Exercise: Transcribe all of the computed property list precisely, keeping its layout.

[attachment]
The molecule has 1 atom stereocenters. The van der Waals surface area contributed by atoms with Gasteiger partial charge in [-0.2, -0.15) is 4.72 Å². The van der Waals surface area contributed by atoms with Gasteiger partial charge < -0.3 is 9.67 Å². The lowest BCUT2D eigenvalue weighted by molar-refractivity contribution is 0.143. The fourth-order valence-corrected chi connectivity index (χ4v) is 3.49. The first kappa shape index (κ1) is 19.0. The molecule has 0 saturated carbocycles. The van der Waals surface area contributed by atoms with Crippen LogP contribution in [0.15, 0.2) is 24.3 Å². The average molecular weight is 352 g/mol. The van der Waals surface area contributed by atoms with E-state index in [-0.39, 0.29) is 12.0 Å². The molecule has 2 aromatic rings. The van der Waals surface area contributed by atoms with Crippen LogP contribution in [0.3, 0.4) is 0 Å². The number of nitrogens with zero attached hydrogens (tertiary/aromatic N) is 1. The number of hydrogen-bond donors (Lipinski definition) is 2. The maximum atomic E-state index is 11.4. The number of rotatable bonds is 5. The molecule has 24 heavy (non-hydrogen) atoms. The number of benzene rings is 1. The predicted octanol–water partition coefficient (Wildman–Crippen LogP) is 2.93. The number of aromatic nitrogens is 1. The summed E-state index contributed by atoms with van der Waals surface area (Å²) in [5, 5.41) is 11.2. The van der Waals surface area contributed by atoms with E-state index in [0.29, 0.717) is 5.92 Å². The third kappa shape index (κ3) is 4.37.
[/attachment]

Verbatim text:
The molecule has 1 atom stereocenters. The van der Waals surface area contributed by atoms with Gasteiger partial charge in [-0.2, -0.15) is 4.72 Å². The van der Waals surface area contributed by atoms with Gasteiger partial charge < -0.3 is 9.67 Å². The lowest BCUT2D eigenvalue weighted by molar-refractivity contribution is 0.143. The fourth-order valence-corrected chi connectivity index (χ4v) is 3.49. The first kappa shape index (κ1) is 19.0. The molecule has 0 saturated carbocycles. The van der Waals surface area contributed by atoms with Crippen LogP contribution in [0.15, 0.2) is 24.3 Å². The average molecular weight is 352 g/mol. The van der Waals surface area contributed by atoms with E-state index in [-0.39, 0.29) is 12.0 Å². The molecule has 2 aromatic rings. The van der Waals surface area contributed by atoms with Crippen LogP contribution in [0.3, 0.4) is 0 Å². The number of nitrogens with zero attached hydrogens (tertiary/aromatic N) is 1. The number of hydrogen-bond donors (Lipinski definition) is 2. The maximum atomic E-state index is 11.4. The number of rotatable bonds is 5. The molecule has 24 heavy (non-hydrogen) atoms. The number of benzene rings is 1. The predicted octanol–water partition coefficient (Wildman–Crippen LogP) is 2.93. The number of aromatic nitrogens is 1. The summed E-state index contributed by atoms with van der Waals surface area (Å²) in [5, 5.41) is 11.2. The van der Waals surface area contributed by atoms with E-state index in [0.29, 0.717) is 5.92 Å². The third kappa shape index (κ3) is 4.37.